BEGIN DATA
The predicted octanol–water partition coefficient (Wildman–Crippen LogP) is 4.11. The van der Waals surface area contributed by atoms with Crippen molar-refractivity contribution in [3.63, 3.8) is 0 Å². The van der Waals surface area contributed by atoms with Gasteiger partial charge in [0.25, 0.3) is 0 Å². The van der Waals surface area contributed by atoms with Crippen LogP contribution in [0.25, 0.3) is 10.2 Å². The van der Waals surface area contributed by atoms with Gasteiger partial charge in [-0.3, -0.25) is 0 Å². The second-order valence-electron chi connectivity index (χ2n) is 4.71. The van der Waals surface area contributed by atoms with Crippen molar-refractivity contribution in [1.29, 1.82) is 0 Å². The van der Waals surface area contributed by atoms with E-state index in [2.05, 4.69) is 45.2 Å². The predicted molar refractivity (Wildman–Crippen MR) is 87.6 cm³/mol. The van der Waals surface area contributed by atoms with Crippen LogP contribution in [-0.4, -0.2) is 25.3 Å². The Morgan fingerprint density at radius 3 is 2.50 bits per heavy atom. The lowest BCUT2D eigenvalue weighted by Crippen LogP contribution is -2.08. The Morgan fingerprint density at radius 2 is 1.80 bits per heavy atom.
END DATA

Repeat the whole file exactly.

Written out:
The predicted octanol–water partition coefficient (Wildman–Crippen LogP) is 4.11. The van der Waals surface area contributed by atoms with Crippen molar-refractivity contribution in [3.63, 3.8) is 0 Å². The van der Waals surface area contributed by atoms with Gasteiger partial charge in [0.25, 0.3) is 0 Å². The van der Waals surface area contributed by atoms with Crippen LogP contribution in [0.25, 0.3) is 10.2 Å². The van der Waals surface area contributed by atoms with Gasteiger partial charge in [-0.3, -0.25) is 0 Å². The second-order valence-electron chi connectivity index (χ2n) is 4.71. The van der Waals surface area contributed by atoms with Crippen molar-refractivity contribution in [1.29, 1.82) is 0 Å². The van der Waals surface area contributed by atoms with E-state index in [2.05, 4.69) is 45.2 Å². The predicted molar refractivity (Wildman–Crippen MR) is 87.6 cm³/mol. The van der Waals surface area contributed by atoms with Crippen LogP contribution in [-0.4, -0.2) is 25.3 Å². The Morgan fingerprint density at radius 3 is 2.50 bits per heavy atom. The lowest BCUT2D eigenvalue weighted by Crippen LogP contribution is -2.08. The Morgan fingerprint density at radius 2 is 1.80 bits per heavy atom.